Rumspringa With Pennsylvania German Posted by Constanze on Aug 5, 2015 in Culture, Geography, Intercultural, Language, Language Listening Lesson, Uncategorized
It was some years ago when watching a documentary on Amish teenagers that I heard the word Rumspringa for the first time. But that sounds like a Bavarian word!, I thought. At this time I knew nothing about the Amish, let alone their German roots. Everyone knows that German is spoken in Germany and Austria, so I thought it would be interesting to look at the lesser-known language known as Pennsylvania German/Pennsylvania Dutch, spoken in parts of the United States. This is the language that the Amish community (amongst others) speak, and it is also why I understood the word Rumspringa.
The Amish are a traditionalist Christian religious group who have their origins in Switzerland and Germany. They emigrated to America in the 1730s and settled mostly in Ohio and Pennsylvania.
Their official language is Pennsylvania German (also known as Pennsylvania Dutch), which is a variant of Hochdeutsch (standard German). If you know the word Rumspringa, then you already know some Pennsylvania German!
What is Rumpspringa?
First off, a breakdown of the word Rumpspringa: This word comes from the verb herumspringen, meaning ‘to run/jump around’.
But the makeup of the word Rumspringa is not typical German, as you can see from the way that ‘herum’ has been shortened to ‘rum’, while ‘springen’ has been shortened to ‘springa’. Pennsylvania German has its origins in the early Swabian dialect, which has similarities to Bavarian – which is probably why the word Rumpspringa caught my attention!
The meaning of Rumspringa: It is not literal in meaning – it does not refer to the act of running, or jumping around. This ‘running around’ refers, in fact, to the time of adolescence in a young Amish person’s life, when they can be free to enjoy their youth and try things which they would not be able to do if they joined the Amish church. The idea is to allow them to explore their freedom during adolescence, after which they must decide if they want to give it up and join the Amish church, or leave the Amish community altogether. The idea of Rumspringa refers to this freedom to do whatever they please.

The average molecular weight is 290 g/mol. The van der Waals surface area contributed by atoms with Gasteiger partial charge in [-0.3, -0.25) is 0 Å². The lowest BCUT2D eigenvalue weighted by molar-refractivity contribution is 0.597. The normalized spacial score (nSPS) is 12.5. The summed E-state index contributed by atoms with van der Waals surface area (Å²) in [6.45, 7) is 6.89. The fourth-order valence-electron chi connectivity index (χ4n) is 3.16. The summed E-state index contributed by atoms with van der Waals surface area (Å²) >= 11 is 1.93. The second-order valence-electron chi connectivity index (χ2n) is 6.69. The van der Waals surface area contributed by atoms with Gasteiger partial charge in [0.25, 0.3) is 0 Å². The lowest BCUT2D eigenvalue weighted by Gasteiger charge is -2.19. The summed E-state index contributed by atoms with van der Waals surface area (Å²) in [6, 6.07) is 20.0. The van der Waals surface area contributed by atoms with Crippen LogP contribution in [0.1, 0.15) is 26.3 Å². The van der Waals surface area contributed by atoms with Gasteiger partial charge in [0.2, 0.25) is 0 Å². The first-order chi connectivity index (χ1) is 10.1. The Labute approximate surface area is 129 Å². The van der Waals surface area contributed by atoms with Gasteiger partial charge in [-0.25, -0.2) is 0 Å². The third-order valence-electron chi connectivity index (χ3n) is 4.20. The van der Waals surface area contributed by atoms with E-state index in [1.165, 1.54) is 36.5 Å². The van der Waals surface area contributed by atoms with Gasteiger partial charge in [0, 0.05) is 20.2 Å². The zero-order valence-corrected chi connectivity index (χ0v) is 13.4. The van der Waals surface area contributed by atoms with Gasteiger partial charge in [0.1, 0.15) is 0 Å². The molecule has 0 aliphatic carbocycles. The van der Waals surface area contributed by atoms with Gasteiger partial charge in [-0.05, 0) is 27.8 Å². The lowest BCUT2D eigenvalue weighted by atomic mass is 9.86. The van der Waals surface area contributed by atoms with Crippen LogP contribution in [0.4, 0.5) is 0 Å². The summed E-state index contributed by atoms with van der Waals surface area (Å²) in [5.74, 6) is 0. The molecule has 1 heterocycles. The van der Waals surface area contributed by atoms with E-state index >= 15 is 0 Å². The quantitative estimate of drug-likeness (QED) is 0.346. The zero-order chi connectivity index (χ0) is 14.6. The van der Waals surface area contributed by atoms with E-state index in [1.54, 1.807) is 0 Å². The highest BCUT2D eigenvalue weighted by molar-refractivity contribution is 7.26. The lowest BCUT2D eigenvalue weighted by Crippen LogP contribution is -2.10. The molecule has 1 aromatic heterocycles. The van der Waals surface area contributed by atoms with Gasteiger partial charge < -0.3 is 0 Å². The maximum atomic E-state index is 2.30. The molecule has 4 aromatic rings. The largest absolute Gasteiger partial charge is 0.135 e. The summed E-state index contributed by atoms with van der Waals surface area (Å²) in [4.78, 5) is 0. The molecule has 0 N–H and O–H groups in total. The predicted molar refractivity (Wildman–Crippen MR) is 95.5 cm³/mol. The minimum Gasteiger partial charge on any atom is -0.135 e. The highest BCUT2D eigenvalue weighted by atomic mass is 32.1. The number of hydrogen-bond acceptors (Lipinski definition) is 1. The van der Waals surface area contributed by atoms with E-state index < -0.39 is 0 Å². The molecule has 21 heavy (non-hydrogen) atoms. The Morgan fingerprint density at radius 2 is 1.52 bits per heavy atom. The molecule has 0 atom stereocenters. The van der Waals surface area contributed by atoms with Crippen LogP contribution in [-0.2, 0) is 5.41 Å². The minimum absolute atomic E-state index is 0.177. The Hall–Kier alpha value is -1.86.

The influence of English on Pennsylvania German
Naturally, American English has had significant influence on Pennsylvania German. One interesting characteristic of Pennsylvania German is that it includes some English words but makes them sound German. You may not recognise them at first, so here are a few examples to show you what I mean:
Paerdi – This is actually the word ‘Party’. Written like this, it suggests that it is pronounced ‘pear-dy’. So, it almost sounds like the word ‘Party’ when spoken in an American accent, but it is written like a German word. Incidentally, standard German uses the word ‘Party’, too, though the correct word for a party would be das Fest or die Feier.
Schtori – This is the word ‘Story’. It is written in a German style (the spelling of ‘sch’ instead of ‘sh’), but is nothing like the German word for story, which is die Geschichte. It is clearly derived from the English word, story, but its spelling suggests it is pronounced in a German way.
Deitsch Schtor –Deitsch is Pennsylvania German for Deutsch. Schtor comes from the American English word store. In other words, ‘Deitsch Schtor’ is describing a ‘German store’. Like the word Schtori, Schtor is derived from English, but is written to be pronounced in a German way. The German word for store, by the way, is das Geschäft.
Now let’s hear some of this German, shall we?!
Here are two wonderful examples of Pennsylvania German being spoken by natives.
The first has English subtitles to help you:
In this second video, the woman counts from 1 to 20 around the 2 minute mark, and then in tens from 10 to 100. Here you can hear some German you’re probably already familiar with, but spoken in a Pennsylvania German dialect. 🙂
What’s even more interesting is that both the man and the woman speak a mixture of PA German and English. Can you hear it? 🙂
What do you think of this type of German? How much of it can you understand?
I would love to hear your thoughts!!